The Composition Book: A Writer's Tool to Vicarious Living

Wednesday, June 30, 2010
The scenario: I'm writing a story set in a town I have never visited. The rough draft flows through me but as I begin to rewrite I'm aware that some of the more important details needed to bring life to the scene require a more intimate knowledge of the city. I'm searching the Internet, not getting very far, when I realize I have another resource--someone who lives there.

The emails fly. What does the dirt smell like? Is there a certain plant which just seems to be everywhere? Do the people use electricity or oil for heat? What is the "mood" on a Sunday afternoon? Are there any unique local customs? Where my cousin lives, it is common for people to take a walk on their lunch break--through the cemetery. I would never have guessed that.

Although helpful, my experience of the area is still limited to the questions I pose. How much more rich could my writing be if I could actually view the city through someone else's experience?

We each have untapped connections to other places--relatives, friends and writing buddies who live and travel outside of our experience. Just shooting off a list of questions to them may come across as more item on their To Do list. Instead, we can extend an invitation to share with us what matters to them and how they experience their city, their holidays or their vacation. Send them their own writer's journal, an inexpensive composition book.

Priced under three dollars, composition books offer a convenient way for friends to share notes on people watching, highlights of local festivities, bits of unusual conversations that strike them, interesting gossip, family stories they suddenly remember, descriptions of sunset from their porch and the seasonal sights and smells. They can tuck inside pictures of local sights printed on plain paper, pressed flowers, interesting news clippings or a napkin from that trendy bar.

This could also be a great way to gather memoirs from relatives who might enjoy a book from you in exchange. I intend to send two books out to my great-great aunts, one to my cousin and perhaps one to my blogging buddy in Brazil. Who knows, the treasures that come back could spark a series.

So tell me...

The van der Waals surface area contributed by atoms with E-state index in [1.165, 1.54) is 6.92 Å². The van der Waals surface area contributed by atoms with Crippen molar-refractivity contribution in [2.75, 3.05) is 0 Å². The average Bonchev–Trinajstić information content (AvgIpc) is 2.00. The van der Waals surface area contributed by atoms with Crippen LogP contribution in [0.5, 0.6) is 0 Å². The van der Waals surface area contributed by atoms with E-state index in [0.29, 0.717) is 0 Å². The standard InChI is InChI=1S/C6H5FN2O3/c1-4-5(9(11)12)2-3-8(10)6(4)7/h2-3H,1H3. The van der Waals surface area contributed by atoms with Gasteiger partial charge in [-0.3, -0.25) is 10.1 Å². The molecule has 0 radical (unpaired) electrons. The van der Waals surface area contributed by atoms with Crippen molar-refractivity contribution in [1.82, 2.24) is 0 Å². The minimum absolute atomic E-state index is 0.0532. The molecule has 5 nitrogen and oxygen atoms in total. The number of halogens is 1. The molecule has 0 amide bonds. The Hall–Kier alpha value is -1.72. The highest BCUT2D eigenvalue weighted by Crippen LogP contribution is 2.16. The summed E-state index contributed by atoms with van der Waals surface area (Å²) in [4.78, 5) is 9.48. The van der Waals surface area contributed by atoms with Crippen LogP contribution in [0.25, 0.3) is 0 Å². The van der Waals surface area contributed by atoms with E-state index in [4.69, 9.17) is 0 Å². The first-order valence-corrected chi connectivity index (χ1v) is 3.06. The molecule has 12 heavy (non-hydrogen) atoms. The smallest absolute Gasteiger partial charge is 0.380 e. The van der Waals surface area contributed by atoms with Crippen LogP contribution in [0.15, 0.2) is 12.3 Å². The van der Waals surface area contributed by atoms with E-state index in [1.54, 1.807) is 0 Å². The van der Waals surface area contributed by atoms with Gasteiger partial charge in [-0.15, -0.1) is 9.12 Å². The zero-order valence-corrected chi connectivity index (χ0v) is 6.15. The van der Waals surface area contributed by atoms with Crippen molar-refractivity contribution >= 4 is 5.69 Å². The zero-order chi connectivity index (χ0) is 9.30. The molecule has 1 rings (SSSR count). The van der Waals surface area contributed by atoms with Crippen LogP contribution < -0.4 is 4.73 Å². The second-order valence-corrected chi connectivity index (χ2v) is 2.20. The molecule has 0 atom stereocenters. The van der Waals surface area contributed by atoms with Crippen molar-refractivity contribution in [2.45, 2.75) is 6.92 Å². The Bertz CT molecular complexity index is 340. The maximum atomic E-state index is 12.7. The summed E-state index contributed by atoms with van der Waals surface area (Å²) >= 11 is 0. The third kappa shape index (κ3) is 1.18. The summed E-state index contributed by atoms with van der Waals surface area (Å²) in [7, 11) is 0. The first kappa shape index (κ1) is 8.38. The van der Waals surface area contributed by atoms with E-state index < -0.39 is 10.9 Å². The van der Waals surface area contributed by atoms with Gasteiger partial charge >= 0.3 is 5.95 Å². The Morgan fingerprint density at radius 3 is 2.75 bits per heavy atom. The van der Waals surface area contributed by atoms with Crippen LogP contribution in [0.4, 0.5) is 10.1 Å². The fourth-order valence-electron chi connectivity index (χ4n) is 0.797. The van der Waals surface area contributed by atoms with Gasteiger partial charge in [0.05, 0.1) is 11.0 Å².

What are some of your favorite resources for gathering information on a place you have not visited?

What are some tips and tricks you can share for adding color and texture to a scene set in unfamiliar surroundings?

Post and pictures by Robyn Chausse


Rev. Linda M. Rhinehart Neas, M.Ed. said...

Morning, Robyn!

When writing my latest book, Gogo's Dream: Swaziland Discovered, I studied pictures of Swaziland. I research the topology, the traditions, the flora and fauna. I read blog post from folks who had gone there. All of this informed my poetry, which was about the people and country of Swaziland.

I have to say, it was the actual photos that caused me to fall in love with this tiny country. Looking into the faces of the children and people there caused an immediate response. It was like I already knew them...already loved and cared about them.

My last bit of advice...write from the heart...don't try to duplicate the place in your writing. Writing is after all a persons perspective put down in words, like an artist is what they paint or sculpt. Even photographs are not exact...they are only momentary images caught on film. The second the lens closes, the moment has changed.

Good luck...I know it will be a wonderful story!

Elisa said...

Great idea about the composition book!

For my last book, my protagonist traveled first to Italy, then to Peru. Fortunately, I had friends who had been to both, and relied a lot on their accounts when writing the scenes. I also looked at photos and travel sites online. Then I sent the chapters to them; when they responded that they missed the place after reading the scenes, I trusted that I nailed it. :)

In my current novel setting, I've been to the town several times, so I have a feel for it already, and it's not too far that I can't take a day trip and fill in any missing details.

LuAnn Schindler said...

I like the idea about the comp book, although the person you give it to would need to make some type of commitment to writing in it. That's the tricky part. :)

For me, I wouldn't want to shape a story around a place I hadn't been. Sure, you can look at photographs, but like Linda mentioned, once the lens closes, the moment changes. I want to be able to take first-hand experience into my story. Otherwise, it seems like the story loses its authenticity. IMO. :)

Robyn Chausse said...

Linda- you make me smile :) That last paragraph is written like a true poet. I think I'll print it out and tack it over my desk if that's okay with you.

Elisa- Great job! How wonderful to have several people contributing...and to be able to get an emotional response after all of your effort must have really felt good. But yes, day trips would be easier.

Hi Annie- Yes, the comp book, in my mind anyway, would be more for close friends and family to help jot down thoughts they want to share anyway. You know, keep it in their purse through spring and jot their notes while taking walks...that type of thing.

Authenticity is a good point. This particular story started out as just fiction and I felt free to create my settings. Then I was searching markets and found a regional magazine...uh-oh, now the sights and smells need to be believable to the readers. Luckily the story is character driven so there really isn't much about the city per se...a little history maybe.

Thank you, Ladies, for sharing your thoughts. Great feedback!

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